Over the past year, the United States, as part of its broader transition strategy in Afghanistan, has embraced the promotion of regional trade and transportation as a way of fostering sustainable economic growth in the country. More broadly, this strategy would also lead to greater economic and political interdependence between Afghanistan and its neighbors. As its proponents -- myself included -- see it, Afghanistan would serve as a crossroads for rapidly developing overland trade in Eurasia, a situation that would bring along with it a measure of development and stability.
Such infrastructure would allow Afghanistan's agricultural products and mineral wealth to reach regional and global markets. Indeed, Afghanistan served this role from the ancient Silk Road period up until about 500 years ago, when sea trade and other factors diminished overland trade. But today the burgeoning emerging Eurasian economies, including China, India, Russia, and Turkey, are increasing their demand for such trade routes. It is now essential for Afghanistan's economic development, as well as its political and military security, that this role be renewed in a New Silk Road.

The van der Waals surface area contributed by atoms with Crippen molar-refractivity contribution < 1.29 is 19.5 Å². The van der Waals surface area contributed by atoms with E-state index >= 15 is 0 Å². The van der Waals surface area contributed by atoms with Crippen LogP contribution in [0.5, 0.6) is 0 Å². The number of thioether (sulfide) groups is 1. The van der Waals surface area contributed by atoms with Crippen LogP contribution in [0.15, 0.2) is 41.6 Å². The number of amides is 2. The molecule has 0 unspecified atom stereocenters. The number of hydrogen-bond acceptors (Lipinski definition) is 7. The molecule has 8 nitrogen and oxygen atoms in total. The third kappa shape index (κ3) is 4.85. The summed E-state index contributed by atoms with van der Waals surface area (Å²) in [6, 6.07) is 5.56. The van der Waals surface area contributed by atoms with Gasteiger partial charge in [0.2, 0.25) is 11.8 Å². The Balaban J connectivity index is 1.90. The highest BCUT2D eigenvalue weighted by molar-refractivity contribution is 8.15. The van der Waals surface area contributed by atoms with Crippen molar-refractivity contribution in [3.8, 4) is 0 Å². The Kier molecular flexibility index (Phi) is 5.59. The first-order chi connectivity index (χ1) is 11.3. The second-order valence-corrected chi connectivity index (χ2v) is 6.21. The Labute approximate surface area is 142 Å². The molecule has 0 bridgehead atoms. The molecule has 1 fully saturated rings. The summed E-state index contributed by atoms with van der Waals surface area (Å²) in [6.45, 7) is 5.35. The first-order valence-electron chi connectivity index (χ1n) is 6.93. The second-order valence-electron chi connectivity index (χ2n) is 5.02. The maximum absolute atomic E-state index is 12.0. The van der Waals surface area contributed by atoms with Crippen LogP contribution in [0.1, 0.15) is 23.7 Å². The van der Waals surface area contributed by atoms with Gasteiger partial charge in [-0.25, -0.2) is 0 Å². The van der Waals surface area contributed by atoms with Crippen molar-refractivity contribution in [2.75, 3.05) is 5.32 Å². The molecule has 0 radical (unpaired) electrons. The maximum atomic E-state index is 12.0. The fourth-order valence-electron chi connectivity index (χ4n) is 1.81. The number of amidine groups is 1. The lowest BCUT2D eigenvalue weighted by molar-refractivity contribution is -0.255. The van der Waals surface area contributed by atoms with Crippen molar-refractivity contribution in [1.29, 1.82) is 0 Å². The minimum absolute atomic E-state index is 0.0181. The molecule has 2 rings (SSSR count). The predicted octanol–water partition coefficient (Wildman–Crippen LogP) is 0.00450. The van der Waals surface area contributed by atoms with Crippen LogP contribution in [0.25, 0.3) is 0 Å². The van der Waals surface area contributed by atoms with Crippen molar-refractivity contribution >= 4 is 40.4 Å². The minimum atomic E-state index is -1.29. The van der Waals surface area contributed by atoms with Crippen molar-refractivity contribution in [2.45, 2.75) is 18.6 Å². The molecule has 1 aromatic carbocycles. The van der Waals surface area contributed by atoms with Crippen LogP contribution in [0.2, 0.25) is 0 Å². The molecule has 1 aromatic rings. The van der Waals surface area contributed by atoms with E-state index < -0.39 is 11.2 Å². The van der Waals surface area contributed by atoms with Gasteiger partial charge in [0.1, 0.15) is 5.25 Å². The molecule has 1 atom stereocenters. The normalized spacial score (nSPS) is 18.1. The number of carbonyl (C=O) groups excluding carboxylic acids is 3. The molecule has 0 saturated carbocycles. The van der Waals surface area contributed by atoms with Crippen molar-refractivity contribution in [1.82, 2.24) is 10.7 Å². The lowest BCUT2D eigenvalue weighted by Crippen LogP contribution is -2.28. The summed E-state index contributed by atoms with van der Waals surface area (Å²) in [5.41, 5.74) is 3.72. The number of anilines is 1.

This vision, which has its roots in Afghanistan's own development strategies going back to 2002, was articulated by Secretary of State Hillary Clinton in July. It was reaffirmed by the UN General Assembly in September and again by the participants in last month's Istanbul Conference, who issued a statement that endorsed "Afghanistan's role as the land bridge in the 'Heart of Asia' connecting South Asia, Central Asia, Eurasia, and the Middle East."
At the heart of the New Silk Road strategy lies the promotion of trade liberalization between Afghanistan and its neighbors, with special a focus on reducing bureaucratic and administrative inefficiencies at border crossings and on improving transit and energy infrastructure. Such a focus makes sense for Afghanistan for a number of interrelated
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